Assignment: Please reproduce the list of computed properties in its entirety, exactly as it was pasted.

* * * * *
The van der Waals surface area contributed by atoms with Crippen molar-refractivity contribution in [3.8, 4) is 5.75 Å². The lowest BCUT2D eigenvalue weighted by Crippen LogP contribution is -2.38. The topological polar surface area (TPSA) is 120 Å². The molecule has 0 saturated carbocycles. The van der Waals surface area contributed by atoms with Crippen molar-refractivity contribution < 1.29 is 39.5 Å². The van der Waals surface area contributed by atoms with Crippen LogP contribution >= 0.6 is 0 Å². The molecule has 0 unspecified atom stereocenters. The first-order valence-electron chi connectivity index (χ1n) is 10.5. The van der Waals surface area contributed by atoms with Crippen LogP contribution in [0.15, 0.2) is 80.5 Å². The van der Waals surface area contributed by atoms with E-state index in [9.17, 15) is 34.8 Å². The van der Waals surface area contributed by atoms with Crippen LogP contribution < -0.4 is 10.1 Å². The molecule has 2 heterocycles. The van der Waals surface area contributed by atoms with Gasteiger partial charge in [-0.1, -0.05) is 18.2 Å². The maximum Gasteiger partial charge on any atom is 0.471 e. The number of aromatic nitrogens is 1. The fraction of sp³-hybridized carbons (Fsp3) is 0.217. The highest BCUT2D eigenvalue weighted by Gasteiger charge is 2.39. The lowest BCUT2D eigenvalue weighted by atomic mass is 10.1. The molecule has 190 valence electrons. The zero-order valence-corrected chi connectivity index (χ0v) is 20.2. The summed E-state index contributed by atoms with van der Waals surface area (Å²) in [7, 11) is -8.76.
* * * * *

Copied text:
The van der Waals surface area contributed by atoms with Crippen molar-refractivity contribution in [3.8, 4) is 5.75 Å². The lowest BCUT2D eigenvalue weighted by Crippen LogP contribution is -2.38. The topological polar surface area (TPSA) is 120 Å². The molecule has 0 saturated carbocycles. The van der Waals surface area contributed by atoms with Crippen molar-refractivity contribution < 1.29 is 39.5 Å². The van der Waals surface area contributed by atoms with Crippen LogP contribution >= 0.6 is 0 Å². The molecule has 0 unspecified atom stereocenters. The first-order valence-electron chi connectivity index (χ1n) is 10.5. The van der Waals surface area contributed by atoms with Crippen LogP contribution in [0.15, 0.2) is 80.5 Å². The van der Waals surface area contributed by atoms with E-state index in [9.17, 15) is 34.8 Å². The van der Waals surface area contributed by atoms with Crippen LogP contribution < -0.4 is 10.1 Å². The molecule has 2 heterocycles. The van der Waals surface area contributed by atoms with Gasteiger partial charge in [-0.1, -0.05) is 18.2 Å². The maximum Gasteiger partial charge on any atom is 0.471 e. The number of aromatic nitrogens is 1. The fraction of sp³-hybridized carbons (Fsp3) is 0.217. The highest BCUT2D eigenvalue weighted by Gasteiger charge is 2.39. The lowest BCUT2D eigenvalue weighted by atomic mass is 10.1. The molecule has 190 valence electrons. The zero-order valence-corrected chi connectivity index (χ0v) is 20.2. The summed E-state index contributed by atoms with van der Waals surface area (Å²) in [7, 11) is -8.76.